Gunman shoots dead six people at Sikh temple in Wisconsin

 

At least six people were killed when a gunman opened fire at a Sikh temple near Milwaukee and the suspected shooter later died in a gunfight with police, authorities said.

Police were called to the Sikh Temple of Wisconsin in the suburb of Oak Creek, several dozen people were gathering for a service. Authorities found four people dead inside the temple and two outside.

Witness Sunny Singh, 21, said a friend had just pulled into the temple's car park when he heard shots and saw two people fall down. The friend then saw the shooter reload his weapons and head to the temple's entrance, Mr Singh said.

The first police officer to arrive at the temple exchanged gunfire outside the building with a man police believe was the shooter, police said, adding that the suspect was killed.

Tactical units went through the temple and authorities do not believe a second shooter was involved. It's unclear how many others were wounded, but Mr Wentlandt said he had been told the officer who exchanged gunfire with the suspect and another person had been taken to hospitals. He said the officer was shot multiple times and is in surgery, but is expected to survive.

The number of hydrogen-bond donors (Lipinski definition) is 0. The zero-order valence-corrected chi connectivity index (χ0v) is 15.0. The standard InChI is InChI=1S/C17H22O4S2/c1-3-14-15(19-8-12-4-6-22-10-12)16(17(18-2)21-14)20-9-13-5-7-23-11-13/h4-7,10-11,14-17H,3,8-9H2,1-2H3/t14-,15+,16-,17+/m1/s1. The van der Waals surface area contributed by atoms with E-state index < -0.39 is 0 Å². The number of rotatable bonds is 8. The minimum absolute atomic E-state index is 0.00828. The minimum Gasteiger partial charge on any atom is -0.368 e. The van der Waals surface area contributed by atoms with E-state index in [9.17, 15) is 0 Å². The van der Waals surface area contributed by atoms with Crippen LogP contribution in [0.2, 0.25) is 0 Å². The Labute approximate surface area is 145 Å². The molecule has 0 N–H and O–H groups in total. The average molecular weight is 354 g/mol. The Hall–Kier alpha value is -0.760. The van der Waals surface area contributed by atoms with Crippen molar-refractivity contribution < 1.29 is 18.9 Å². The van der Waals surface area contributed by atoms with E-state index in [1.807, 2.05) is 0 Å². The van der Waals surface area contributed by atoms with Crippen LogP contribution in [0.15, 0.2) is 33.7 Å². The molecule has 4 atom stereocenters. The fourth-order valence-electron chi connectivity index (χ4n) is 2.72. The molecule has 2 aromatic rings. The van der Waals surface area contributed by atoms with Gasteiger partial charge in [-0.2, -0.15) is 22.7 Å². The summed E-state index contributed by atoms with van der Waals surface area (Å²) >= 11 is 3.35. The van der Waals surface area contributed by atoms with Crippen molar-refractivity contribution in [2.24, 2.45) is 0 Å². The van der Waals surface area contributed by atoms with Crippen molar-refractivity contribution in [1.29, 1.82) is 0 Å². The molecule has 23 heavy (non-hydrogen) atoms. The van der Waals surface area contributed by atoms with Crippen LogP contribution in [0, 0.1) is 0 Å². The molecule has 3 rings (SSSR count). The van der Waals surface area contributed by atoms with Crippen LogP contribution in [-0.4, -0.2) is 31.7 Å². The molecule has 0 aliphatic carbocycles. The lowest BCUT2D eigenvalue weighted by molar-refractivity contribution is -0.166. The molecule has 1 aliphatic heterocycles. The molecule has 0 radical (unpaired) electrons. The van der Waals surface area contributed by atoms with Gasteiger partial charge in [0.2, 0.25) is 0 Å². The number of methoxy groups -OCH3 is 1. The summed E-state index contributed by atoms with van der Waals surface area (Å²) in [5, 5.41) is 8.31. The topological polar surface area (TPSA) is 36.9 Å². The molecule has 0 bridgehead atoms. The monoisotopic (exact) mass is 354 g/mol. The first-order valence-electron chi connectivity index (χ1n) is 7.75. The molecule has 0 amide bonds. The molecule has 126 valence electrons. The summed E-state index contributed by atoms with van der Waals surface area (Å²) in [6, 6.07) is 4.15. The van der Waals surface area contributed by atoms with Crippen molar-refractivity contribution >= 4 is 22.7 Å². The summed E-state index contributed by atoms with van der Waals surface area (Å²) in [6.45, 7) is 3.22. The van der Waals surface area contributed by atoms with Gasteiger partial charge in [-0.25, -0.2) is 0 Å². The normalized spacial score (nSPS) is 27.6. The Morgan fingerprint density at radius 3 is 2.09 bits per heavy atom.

A spokeswoman for the area trauma centre said three victims were being treated there, including one who was in surgery. Jatin Der Mangat, 38, of Racine, the nephew of the temple's president, Satwant Singh Kaleka, said his uncle was one of those shot, but he didn't know how serious his injuries were. He was among those waiting for news when police announced the deaths.

He said. "This shouldn't happen anywhere."

Sukhwindar Nagr, also of Racine, said he called his brother-in-law's phone and a priest at the temple answered and told him that his brother-in-law had been shot, along with three priests. The priest also said women and children were hiding in cupboards in the temple.

Sikh rights groups have reported a rise in bias attacks since the 11 September terrorist attacks. The Washington-based Sikh Coalition has reported more than 700 incidents in the US since then. AP

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